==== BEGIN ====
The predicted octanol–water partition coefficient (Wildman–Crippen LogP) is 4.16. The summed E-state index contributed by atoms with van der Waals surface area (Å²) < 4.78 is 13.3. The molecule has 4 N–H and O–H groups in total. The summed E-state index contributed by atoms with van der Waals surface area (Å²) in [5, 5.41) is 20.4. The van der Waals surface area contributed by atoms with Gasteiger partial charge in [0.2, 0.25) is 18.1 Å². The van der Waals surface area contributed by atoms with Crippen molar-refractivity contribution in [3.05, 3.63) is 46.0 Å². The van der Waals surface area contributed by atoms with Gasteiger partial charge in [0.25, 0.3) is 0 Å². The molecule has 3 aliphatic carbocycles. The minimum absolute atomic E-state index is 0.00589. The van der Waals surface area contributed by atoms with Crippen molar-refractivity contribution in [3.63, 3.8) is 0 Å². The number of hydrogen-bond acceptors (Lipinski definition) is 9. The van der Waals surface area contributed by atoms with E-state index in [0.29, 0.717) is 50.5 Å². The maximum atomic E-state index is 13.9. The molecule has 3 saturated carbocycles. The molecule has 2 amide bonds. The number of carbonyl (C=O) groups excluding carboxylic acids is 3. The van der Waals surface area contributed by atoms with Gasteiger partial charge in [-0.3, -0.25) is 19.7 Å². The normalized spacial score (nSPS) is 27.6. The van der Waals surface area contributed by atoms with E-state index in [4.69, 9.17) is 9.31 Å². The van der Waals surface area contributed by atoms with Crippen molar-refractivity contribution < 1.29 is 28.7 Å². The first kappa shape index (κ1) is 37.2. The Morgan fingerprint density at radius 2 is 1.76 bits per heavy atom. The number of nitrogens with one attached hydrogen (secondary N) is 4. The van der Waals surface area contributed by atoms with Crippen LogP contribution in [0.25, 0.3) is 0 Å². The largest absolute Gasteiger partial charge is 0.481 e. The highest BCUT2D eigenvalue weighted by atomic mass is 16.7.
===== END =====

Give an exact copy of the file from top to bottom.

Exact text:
The predicted octanol–water partition coefficient (Wildman–Crippen LogP) is 4.16. The summed E-state index contributed by atoms with van der Waals surface area (Å²) < 4.78 is 13.3. The molecule has 4 N–H and O–H groups in total. The summed E-state index contributed by atoms with van der Waals surface area (Å²) in [5, 5.41) is 20.4. The van der Waals surface area contributed by atoms with Gasteiger partial charge in [0.2, 0.25) is 18.1 Å². The van der Waals surface area contributed by atoms with Crippen molar-refractivity contribution in [3.05, 3.63) is 46.0 Å². The van der Waals surface area contributed by atoms with Gasteiger partial charge in [0.25, 0.3) is 0 Å². The molecule has 3 aliphatic carbocycles. The minimum absolute atomic E-state index is 0.00589. The van der Waals surface area contributed by atoms with Crippen molar-refractivity contribution in [3.63, 3.8) is 0 Å². The number of hydrogen-bond acceptors (Lipinski definition) is 9. The van der Waals surface area contributed by atoms with E-state index in [0.29, 0.717) is 50.5 Å². The maximum atomic E-state index is 13.9. The molecule has 3 saturated carbocycles. The molecule has 2 amide bonds. The number of carbonyl (C=O) groups excluding carboxylic acids is 3. The van der Waals surface area contributed by atoms with Gasteiger partial charge in [-0.3, -0.25) is 19.7 Å². The normalized spacial score (nSPS) is 27.6. The van der Waals surface area contributed by atoms with E-state index in [4.69, 9.17) is 9.31 Å². The van der Waals surface area contributed by atoms with Crippen molar-refractivity contribution < 1.29 is 28.7 Å². The first kappa shape index (κ1) is 37.2. The Morgan fingerprint density at radius 2 is 1.76 bits per heavy atom. The number of nitrogens with one attached hydrogen (secondary N) is 4. The van der Waals surface area contributed by atoms with Crippen LogP contribution in [0.25, 0.3) is 0 Å². The largest absolute Gasteiger partial charge is 0.481 e. The highest BCUT2D eigenvalue weighted by atomic mass is 16.7.